'In Their Shadows', in author Meera Ramchandran's own words is a sensitive portrayal of human beings, who are spurred by love, ambition, parental angst and other emotions that often lead to dramatic turns and twists in their lives.
Meera Ramachandran claims that she was struck by the different ways the young and old reacted to the 1980's serialization of the ancient Hindu epics, Mahabharatha and Krishna. While the older generation lapped it up with an veritable religious zeal, the younger viewers found the rendering archaic, didactic and over the top. Instead of intriguing them and engaging their interest, it portrayed a world alien to their rational minds. "If the story puts them off, how will they absorb the substance in the tales?" she asked herself, and thus were sown the seeds of an idea for her collection of stories: 'In Their Shadows'. To make the tales palpable to the present generation of readers in terms and a style they understood was the challenge she undertook.
Juxtaposing composites of characters from her favorite Puranic tales and placing them in present day predicaments, she weaved tales of morality and everyday angst around them.
Greeted enthusiastically by critics and readers in India, this collection contains thought provoking, heart-warming tales. Combining the internal intuitive approach of religious belief systems and the external, rational approach of Science, Meera has succeeded in looking inward to the psyche for the wisdom that comes through intuition and imagination. Her interpretation of the mythological stories is poignant, fraught with humanity, and points to the authors keen insight into the minutest of human emotions. The tales are familiar and the characters will ring a bell. But there always is, at the denouement of each story, an element of surprise.
Meera tells us that this is her first extended creative work. She has written critical and scholarly articles for various publications, has translated Tamil works into English and has also contributed middles to popular newspapers in India.
Among the characters she mentions when explaining the book to me is Karna (Karunesh in 'In The Shadows'). Karna, we all know is the illegitimate son of Kunti and the Sun God who is adopted by a family of Charioteers and raised as one till he finds his calling as a soldier and joins the Kauravas in their battle against Kunti's sons, the Pandavas. "This is a fascinating tale. Legends of immaculate conception features in myths of almost all regions of the world. Karna's story had to be modified to satisfy a modern, scientific, intellectual and skeptical reader. In the process, I noticed something strange happening. I began to tune into a lot of silent sources within me. I began to think like my characters. Karna , I realized at some point in my retelling, must have had a tremendous sense of identity crisis. His excessive competence and his personal charisma must have signaled to him that he did not belong to the family that brought him up. Then there is the story of how Dhruva becomes a star, a transorganic transformation. I had to place him in our present day context. There too something clicked. The story of Dhruva evolved and his mother became the mover of the plot."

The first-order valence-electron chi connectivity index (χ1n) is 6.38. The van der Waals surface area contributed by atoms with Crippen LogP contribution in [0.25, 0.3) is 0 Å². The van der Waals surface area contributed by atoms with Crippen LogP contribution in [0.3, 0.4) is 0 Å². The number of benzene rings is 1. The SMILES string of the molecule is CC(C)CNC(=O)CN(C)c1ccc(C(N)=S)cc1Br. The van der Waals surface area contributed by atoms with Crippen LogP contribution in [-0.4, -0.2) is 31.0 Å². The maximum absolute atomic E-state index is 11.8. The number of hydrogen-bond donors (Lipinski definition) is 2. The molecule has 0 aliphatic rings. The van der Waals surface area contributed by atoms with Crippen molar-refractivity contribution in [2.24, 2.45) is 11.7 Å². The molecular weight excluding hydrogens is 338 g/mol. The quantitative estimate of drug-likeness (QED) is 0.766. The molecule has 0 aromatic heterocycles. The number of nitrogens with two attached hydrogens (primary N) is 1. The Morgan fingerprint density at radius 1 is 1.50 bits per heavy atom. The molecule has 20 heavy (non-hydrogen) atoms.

So the characters take over from the writer to write their own story? I wonder. As myths are specific accounts of gods or superhuman involved in extraordinary events or circumstances in a time that is unspecified but which is understood as existing apart from ordinary human experience, how does one stay close to the original and yet impart it more insight?
Meera hastens to explain, "It is an internal journey actually. I am experiencing some of what my characters have gone through. Let me give you an example. A wonderful experience I drew from during the writing of this book. While working on the tale about Vishvamitra, I decided to experience meditation and began to practice it. Every night, after dinner, I would walk to the park, sit on a bench and meditate. One night while meditating I thought about my character and realized with a start that I had begun to think of him in first person. I like to think that I grew with these stories, as I am hitting my brain trying to come up with an explanation of this metaphysical dialogue, this cosmic experience. Now the story was to be written! Not as an abstract idea but in very down to earth, concrete terms. I had felt this one ness with the cosmos and I had to get it out in communicable terms."
Meera's passion is evident in her words and reflected in her stories. These
ultimately stories about everyday heroes in the present day world.
I ask Meera about the popularity of Indians writing in English. "I am
so glad we are becoming mainstream now. I enjoy Arundhati Roy and Vikram
" Being a teacher of English, I read a great deal and I am sure I draw from
all but my true favorite is William Faulkner."
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